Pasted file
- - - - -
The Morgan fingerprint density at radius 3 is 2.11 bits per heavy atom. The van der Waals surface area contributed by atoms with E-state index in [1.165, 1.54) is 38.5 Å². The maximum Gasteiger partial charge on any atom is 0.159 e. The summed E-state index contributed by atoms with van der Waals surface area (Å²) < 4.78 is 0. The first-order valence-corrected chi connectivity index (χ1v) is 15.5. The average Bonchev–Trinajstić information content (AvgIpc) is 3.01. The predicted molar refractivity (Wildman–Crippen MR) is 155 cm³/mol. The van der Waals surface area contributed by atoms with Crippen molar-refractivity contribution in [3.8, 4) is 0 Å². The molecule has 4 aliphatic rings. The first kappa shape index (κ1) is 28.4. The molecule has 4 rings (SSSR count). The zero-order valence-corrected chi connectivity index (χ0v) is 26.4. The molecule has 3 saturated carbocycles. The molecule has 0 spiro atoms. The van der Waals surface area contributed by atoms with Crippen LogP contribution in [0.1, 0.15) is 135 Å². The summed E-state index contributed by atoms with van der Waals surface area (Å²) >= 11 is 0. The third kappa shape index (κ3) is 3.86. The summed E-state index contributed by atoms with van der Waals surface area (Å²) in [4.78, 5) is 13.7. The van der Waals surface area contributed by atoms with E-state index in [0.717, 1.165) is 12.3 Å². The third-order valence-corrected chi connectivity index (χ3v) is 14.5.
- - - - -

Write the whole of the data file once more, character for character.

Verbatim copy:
The Morgan fingerprint density at radius 3 is 2.11 bits per heavy atom. The van der Waals surface area contributed by atoms with E-state index in [1.165, 1.54) is 38.5 Å². The maximum Gasteiger partial charge on any atom is 0.159 e. The summed E-state index contributed by atoms with van der Waals surface area (Å²) < 4.78 is 0. The first-order valence-corrected chi connectivity index (χ1v) is 15.5. The average Bonchev–Trinajstić information content (AvgIpc) is 3.01. The predicted molar refractivity (Wildman–Crippen MR) is 155 cm³/mol. The van der Waals surface area contributed by atoms with Crippen molar-refractivity contribution in [3.8, 4) is 0 Å². The molecule has 4 aliphatic rings. The first kappa shape index (κ1) is 28.4. The molecule has 4 rings (SSSR count). The zero-order valence-corrected chi connectivity index (χ0v) is 26.4. The molecule has 3 saturated carbocycles. The molecule has 0 spiro atoms. The van der Waals surface area contributed by atoms with Crippen LogP contribution in [0.1, 0.15) is 135 Å². The summed E-state index contributed by atoms with van der Waals surface area (Å²) >= 11 is 0. The third kappa shape index (κ3) is 3.86. The summed E-state index contributed by atoms with van der Waals surface area (Å²) in [4.78, 5) is 13.7. The van der Waals surface area contributed by atoms with E-state index in [0.717, 1.165) is 12.3 Å². The third-order valence-corrected chi connectivity index (χ3v) is 14.5.